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Eight per cent of US children have a food allergy, survey suggests

Posted: 17 December 2018 | | No comments yet

Childhood FA may be more prevalent and severe than previously acknowledged, say researchers

 A large, population-based US survey looking at childhood food allergy (FA) has shown that FA occurs in almost eight percent of children. Published in the peer-reviewed journal Pediatrics, the survey took place among US households between 2015 and 2016, obtaining parent-proxy responses for 38, 408 children. Prevalence estimates were based on responses from NORC at the University of Chicago’s nationally representative, probability-based AmeriSpeak Panel (51 per cent completion rate), which were augmented by non-probability-based responses via calibration weighting to increase precision. Prevalence was estimated via weighted proportions. Multiple logistic regression models were used to evaluate FA predictors.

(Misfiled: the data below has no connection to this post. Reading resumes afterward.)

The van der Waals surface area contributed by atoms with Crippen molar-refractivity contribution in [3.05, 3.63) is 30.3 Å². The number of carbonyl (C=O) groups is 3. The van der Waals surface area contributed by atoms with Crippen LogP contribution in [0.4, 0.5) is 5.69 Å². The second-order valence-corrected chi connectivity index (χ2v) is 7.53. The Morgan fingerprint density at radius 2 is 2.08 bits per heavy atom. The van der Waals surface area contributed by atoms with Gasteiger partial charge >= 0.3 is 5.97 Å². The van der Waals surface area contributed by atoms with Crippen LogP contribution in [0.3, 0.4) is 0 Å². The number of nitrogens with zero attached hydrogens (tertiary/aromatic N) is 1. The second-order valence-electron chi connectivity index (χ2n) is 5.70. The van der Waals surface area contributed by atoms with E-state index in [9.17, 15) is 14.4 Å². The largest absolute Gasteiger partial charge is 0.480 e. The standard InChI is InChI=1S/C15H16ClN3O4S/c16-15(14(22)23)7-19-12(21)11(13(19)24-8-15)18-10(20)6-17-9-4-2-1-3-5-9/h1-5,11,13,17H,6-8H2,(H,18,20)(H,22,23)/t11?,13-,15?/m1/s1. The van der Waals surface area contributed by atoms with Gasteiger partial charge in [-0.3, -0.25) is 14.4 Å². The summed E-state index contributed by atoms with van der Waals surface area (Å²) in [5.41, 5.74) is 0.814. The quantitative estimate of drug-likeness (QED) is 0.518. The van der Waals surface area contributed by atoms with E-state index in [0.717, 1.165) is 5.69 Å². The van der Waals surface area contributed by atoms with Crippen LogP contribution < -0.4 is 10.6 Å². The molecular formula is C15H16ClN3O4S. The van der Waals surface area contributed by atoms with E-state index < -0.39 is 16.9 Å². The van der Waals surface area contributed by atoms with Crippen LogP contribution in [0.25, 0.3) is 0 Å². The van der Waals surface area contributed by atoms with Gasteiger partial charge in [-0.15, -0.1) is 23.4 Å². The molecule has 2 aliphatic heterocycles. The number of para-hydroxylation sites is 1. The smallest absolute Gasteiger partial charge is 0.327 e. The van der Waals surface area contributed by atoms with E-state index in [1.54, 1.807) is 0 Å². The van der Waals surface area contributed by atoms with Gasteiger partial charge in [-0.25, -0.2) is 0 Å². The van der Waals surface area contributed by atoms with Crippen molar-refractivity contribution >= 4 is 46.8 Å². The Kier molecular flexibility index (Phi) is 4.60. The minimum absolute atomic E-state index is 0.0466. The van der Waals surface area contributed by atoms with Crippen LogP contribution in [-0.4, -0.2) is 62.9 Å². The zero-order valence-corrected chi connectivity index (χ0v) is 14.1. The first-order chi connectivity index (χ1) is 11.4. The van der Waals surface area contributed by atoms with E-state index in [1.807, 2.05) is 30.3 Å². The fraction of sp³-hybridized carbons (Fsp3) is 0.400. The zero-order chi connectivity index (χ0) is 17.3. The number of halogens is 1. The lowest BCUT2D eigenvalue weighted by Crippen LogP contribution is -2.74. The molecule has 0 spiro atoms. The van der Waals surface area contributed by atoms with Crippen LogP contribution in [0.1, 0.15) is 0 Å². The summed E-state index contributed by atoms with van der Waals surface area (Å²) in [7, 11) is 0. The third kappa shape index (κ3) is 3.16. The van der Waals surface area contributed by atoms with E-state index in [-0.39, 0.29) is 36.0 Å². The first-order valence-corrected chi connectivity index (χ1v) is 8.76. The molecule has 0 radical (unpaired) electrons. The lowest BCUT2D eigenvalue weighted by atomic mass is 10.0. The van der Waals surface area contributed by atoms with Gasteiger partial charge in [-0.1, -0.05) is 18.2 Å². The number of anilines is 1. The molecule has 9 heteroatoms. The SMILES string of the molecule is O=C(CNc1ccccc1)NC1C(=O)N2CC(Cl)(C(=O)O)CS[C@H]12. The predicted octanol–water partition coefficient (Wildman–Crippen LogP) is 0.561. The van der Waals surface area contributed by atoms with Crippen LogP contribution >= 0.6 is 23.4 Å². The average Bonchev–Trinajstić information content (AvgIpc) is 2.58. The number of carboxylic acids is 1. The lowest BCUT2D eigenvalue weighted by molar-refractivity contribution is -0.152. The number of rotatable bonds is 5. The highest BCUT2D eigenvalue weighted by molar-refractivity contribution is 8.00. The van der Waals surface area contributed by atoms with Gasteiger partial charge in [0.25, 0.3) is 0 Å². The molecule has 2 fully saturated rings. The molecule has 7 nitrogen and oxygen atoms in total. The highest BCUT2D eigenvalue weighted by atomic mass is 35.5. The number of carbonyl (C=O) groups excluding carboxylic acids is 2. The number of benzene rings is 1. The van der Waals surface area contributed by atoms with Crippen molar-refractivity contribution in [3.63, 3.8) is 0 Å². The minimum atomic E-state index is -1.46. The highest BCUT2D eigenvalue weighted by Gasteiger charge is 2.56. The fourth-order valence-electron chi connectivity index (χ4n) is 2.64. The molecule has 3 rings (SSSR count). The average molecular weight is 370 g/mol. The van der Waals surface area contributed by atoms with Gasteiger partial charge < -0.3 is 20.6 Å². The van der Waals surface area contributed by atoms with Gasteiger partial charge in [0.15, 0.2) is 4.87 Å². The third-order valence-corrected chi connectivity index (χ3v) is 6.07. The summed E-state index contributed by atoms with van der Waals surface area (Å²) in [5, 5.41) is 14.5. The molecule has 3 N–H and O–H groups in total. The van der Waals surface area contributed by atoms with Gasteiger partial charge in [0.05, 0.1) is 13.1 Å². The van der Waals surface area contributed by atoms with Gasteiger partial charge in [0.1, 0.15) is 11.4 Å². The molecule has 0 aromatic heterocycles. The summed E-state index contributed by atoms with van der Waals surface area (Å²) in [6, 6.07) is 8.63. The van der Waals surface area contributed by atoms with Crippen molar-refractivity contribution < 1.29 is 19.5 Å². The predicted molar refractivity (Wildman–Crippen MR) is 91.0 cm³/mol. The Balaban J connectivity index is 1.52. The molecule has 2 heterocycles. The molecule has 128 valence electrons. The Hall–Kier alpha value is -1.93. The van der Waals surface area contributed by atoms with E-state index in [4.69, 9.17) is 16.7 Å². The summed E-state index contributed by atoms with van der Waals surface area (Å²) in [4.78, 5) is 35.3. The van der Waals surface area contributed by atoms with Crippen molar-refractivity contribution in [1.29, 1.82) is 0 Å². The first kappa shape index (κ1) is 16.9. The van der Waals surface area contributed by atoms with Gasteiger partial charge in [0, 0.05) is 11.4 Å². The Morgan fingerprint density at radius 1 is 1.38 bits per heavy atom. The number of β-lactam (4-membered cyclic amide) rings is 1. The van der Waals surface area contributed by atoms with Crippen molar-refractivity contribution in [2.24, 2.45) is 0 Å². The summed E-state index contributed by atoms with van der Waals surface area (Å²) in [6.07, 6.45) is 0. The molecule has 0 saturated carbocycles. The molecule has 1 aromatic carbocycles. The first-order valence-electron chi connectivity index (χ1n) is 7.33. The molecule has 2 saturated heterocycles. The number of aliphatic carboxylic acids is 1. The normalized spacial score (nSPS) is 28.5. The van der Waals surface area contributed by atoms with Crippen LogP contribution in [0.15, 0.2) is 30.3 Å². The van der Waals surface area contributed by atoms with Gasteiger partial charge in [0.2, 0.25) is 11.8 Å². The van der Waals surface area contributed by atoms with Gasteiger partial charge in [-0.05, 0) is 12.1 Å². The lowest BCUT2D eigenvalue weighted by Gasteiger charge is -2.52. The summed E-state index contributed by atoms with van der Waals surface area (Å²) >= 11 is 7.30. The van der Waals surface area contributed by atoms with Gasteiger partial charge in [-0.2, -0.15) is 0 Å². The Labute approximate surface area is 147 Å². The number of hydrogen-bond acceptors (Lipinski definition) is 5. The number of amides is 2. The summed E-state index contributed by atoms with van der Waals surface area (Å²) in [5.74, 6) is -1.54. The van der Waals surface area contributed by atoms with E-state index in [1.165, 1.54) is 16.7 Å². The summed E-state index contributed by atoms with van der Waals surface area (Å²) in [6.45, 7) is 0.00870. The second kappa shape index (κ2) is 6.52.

According to the survey, the most prevalent allergens were peanut (2.2 percent), milk (1.9 percent), shellfish (1.3 percent), and tree nut (1.2 percent). Among food-allergic children, 42.3 percent reported ≥1 severe FA and 39.9 percent reported multiple FA. Furthermore, 19.0 percent reported ≥1 FA-related emergency department visit in the previous year and 42.0 percent reported ≥1 lifetime FA-related emergency department visit, whereas 40.7 percent had a current epinephrine autoinjector prescription. Prevalence rates were higher among African American children and children with atopic comorbidities.

 However, >11% of children were perceived as food-allergic, suggesting that the perceived disease burden may be greater than previously acknowledged. Comment the study’s authors: “ Because food is integral to most social interactions, children with FA may be at risk for a severe allergic reaction at any time. Childhood FA also imposes considerable financial burden on affected families, with an estimated annual economic impact of $24.8 billion ($4,184 per year per child).5 We concluded from a US population–based survey conducted by our group in 2009–2010 that childhood FA may be more prevalent and severe than previously acknowledged.

 

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